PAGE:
Lyme disease, caused by a bacterium called Borrelia burgdorferi and transmitted by ticks is the most common vector transmitted disease in USA. Initially presenting as skin lesions called Erythema migrans (bulls-eye or target shaped lesions), it causes symptoms like body and joint pains with fever. Lyme disease can effect heart and nervous system in later stages. Accurate diagnosis of Lyme disease is tricky and controversial as lab tests are not conclusive in many instances. So, it is common for physicians to start treatment based solely on clinical symptoms, if suspicion of disease is high. Early prompt treatment is preferred in such cases even when lab tests show negative results as there is high risk of developing severe arthritis and other neurological complications if untreated.
Rather than a single antibiotic, a combined course is preferred for effective treatment. The regimen your physician gave is accurate and effective against lyme infection. Although commonly a 4 week treatment is usually effective, there is no specific time frame for the antibiotic course as the physician needs to assess the clinical symptoms and effectiveness of drugs on individual patients to decide on the duration of treatment.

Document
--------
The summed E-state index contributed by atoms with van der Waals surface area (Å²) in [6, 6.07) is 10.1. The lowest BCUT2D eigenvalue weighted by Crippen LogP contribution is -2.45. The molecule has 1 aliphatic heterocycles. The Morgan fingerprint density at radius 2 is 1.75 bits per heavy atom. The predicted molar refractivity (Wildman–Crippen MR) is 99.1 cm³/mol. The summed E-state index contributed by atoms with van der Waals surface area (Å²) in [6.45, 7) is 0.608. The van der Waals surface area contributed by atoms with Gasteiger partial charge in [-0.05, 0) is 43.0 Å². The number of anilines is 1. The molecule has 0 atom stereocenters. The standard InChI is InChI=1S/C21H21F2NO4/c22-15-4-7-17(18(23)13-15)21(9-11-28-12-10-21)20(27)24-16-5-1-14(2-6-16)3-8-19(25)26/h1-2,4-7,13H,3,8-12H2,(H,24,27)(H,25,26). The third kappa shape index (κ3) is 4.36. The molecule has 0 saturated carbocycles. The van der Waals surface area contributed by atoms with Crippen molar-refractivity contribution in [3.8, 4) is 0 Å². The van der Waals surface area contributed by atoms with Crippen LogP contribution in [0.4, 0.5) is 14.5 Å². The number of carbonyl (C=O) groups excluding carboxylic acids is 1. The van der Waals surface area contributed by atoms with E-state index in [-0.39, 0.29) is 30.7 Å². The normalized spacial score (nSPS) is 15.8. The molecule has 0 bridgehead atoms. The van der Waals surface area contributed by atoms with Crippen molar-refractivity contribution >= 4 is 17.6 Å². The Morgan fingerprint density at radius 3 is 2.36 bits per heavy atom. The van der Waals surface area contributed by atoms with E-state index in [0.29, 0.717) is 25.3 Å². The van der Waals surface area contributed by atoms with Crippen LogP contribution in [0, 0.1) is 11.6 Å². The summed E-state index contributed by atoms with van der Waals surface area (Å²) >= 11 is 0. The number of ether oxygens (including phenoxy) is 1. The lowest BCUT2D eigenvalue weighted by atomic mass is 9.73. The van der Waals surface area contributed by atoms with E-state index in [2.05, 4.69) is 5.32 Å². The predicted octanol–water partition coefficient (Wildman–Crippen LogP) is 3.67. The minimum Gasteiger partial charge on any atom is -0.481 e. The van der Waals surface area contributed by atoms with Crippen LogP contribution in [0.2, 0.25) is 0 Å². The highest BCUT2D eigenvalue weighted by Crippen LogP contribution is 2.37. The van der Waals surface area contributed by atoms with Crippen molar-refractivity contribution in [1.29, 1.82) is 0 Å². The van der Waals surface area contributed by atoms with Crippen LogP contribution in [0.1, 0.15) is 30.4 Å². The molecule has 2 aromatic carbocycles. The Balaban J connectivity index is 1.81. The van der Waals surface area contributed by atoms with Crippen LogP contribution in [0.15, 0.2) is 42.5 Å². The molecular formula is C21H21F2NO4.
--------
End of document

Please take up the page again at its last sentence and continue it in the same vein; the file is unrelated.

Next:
Drugs prescribed to your friend are usually safe in those doses. Although Biaxin (Clarithromycin) can cause acute liver damage and elevate liver enzymes (mainly Alkaline phosphatase) in some cases, it is unlikely to cause cirrhosis. Other two drugs, ceftin (cefuroxime) and plaquenil (hydroxychloroquine) are not known to cause liver damage. Cirrhosis refers to chronic liver damage (often more than 6 months duration) and it can sometimes present with normal levels of liver enzymes. But it is highly unlikely that your friend might be having cirrhosis after taking the above prescribed drugs for 4 months. Only mildly elevated total bilirubin (1.5mg/dl) in the absence of symptoms of liver damage and other abnormal tests is not significant. Ultrasound liver is not required as of now and I advise your friend to consult her physician regarding continuing or stopping the drugs based on her clinical condition.
Hope this helps. Please do come back with any follow-up questions.